Australian Employment remuneration and incentives can now be allocated between cash and share schemes tax-effectively, to more closely match US and other overseas benefits policies.

Changes to the Australian employee share scheme (ESS) taxation regime, taking effect from 1 July 2015, allow taxing points to be deferred for longer and introduce a significant new concession for “start-ups”. For new investors into Australia, it is easier for Australian plans to replicate or match the schemes of US, UK and other overseas parent company schemes.

Tax deferral period

The maximum period of tax deferral increases from 7 years to 15 years. This permits longer term alignment between the company and employee interests.

Changes to deferred taxing point

The deferred taxing point for options (and for other rights, such as performance rights) broadly moves from vesting to exercise.

This largely removes the risk of employees being hit with an unfunded tax liability.

Extending deferred taxation

Deferred taxation is no longer restricted to options (and other rights) issued subject to a “real risk of forfeiture” (RROF). Deferred taxation will now also be available if:

  1. there is a genuine disposal restriction preventing the immediate disposal of the options (or other rights); and
  2. the plan rules expressly state that the plan is subject to deferred taxation. (There is particular wording that the plan needs to contain for this purpose).

Many employers of course will still wish to retain performance or service conditions for commercial reasons (i.e. to incentivise and retain employees) but this change allows greater flexibility in plan design and eliminates uncertainty around what constitutes a RROF.

Concessions for “start-ups”

Eligible start-ups:

  • are Australian resident companies;
  • are unlisted companies (as are any subsidiaries, the holding company and any subsidiaries of the holding company);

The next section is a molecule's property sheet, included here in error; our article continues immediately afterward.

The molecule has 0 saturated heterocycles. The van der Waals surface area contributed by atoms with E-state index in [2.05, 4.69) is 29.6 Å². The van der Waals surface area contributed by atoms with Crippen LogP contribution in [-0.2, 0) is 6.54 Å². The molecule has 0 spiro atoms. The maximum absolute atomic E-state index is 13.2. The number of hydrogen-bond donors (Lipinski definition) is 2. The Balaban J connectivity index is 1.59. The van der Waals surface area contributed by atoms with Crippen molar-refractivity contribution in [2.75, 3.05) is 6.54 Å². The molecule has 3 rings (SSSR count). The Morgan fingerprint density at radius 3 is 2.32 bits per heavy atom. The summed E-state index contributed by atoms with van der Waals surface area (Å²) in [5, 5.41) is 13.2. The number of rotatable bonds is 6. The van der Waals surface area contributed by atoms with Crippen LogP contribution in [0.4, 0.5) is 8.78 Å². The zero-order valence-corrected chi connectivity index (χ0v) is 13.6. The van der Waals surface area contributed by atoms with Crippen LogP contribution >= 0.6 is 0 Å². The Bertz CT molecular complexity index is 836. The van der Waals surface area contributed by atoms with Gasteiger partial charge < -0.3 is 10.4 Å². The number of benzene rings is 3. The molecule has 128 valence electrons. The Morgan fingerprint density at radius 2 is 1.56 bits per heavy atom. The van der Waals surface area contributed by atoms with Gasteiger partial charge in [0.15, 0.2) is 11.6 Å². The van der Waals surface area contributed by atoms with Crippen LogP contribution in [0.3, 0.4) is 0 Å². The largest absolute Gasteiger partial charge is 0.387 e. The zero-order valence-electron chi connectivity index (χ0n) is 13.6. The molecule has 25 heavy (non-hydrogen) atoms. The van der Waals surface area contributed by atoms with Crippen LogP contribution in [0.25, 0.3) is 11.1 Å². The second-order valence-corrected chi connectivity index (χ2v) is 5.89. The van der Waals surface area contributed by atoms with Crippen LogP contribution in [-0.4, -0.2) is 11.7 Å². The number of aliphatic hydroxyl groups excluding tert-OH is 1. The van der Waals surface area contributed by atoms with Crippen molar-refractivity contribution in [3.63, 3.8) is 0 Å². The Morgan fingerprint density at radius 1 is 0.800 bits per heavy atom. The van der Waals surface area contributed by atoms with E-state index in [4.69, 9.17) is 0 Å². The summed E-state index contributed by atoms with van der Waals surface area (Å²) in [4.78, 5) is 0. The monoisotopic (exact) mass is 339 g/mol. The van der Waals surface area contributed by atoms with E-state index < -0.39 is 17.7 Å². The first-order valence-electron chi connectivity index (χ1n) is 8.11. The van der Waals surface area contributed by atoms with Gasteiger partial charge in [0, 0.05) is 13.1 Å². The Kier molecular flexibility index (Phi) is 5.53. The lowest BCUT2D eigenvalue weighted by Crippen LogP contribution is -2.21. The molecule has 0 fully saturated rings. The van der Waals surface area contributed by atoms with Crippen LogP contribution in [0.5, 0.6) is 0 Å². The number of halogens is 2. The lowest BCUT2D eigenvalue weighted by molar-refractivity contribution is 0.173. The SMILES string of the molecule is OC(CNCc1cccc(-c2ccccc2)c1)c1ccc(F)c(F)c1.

• are incorporated for less than 10 years before the share or option is granted, and cannot be part of a corporate group in which any other company has been incorporated for more than 10 years;
  • have an aggregated turnover (including overseas holding company) in the previous tax year of $50 million or less.

In order for the “start-up” concession to apply:

  • shares must be issued at a discount of no more than 15% to market value; and
  • options must have an exercise price equal to or greater than the current market value of a share.

The discount on shares or options issued by an eligible “start-up” is not taxed to the employee under the ESS provisions. Instead, the employee is taxed under the capital gains tax rules, paying tax only on an eventual disposal of the shares or options.

In the case of shares, the cost base for the purposes of calculating the gain is the market value at the time of issue (not the discounted price paid). In the case of options, the cost base is generally the exercise price.

Employees who acquire shares that qualify for the start-up concession will benefit from the 50% CGT discount when they sell their shares.  Employees will no longer be required to hold their shares received on exercise of their options for at least 12 months to access the discount.


The changes will apply to ESS interests (i.e. shares, options and similar rights) acquired on or after 1 July 2015. Therefore, the changes will not affect interests already issued.

What does this mean for you?

For new investors into Australia and multi-national corporations, it is easier for Australian plans to replicate or match the schemes of US, UK and other overseas parent company schemes.  While variations for Australian rules and plans may be required, these are more easily manageable and more attractive to Australian employees.

Option plans are likely to come back into favour.

For existing plans, every company should review their existing employee incentive arrangements to assess whether they are still optimal under the new law.

Companies that choose to retain their existing plans should still review them and consider making amendments to provide employees with access to the full benefits of the new law.

Considerations include:

  • whether the plan contains the necessary terms to allow options to be taxed on exercise rather than on vesting;
  • whether the plan allows employees to benefit from the full 15 year maximum tax deferral period; and
  • whether the plan includes the prescribed wording to ensure access to tax deferral if there is no RROF.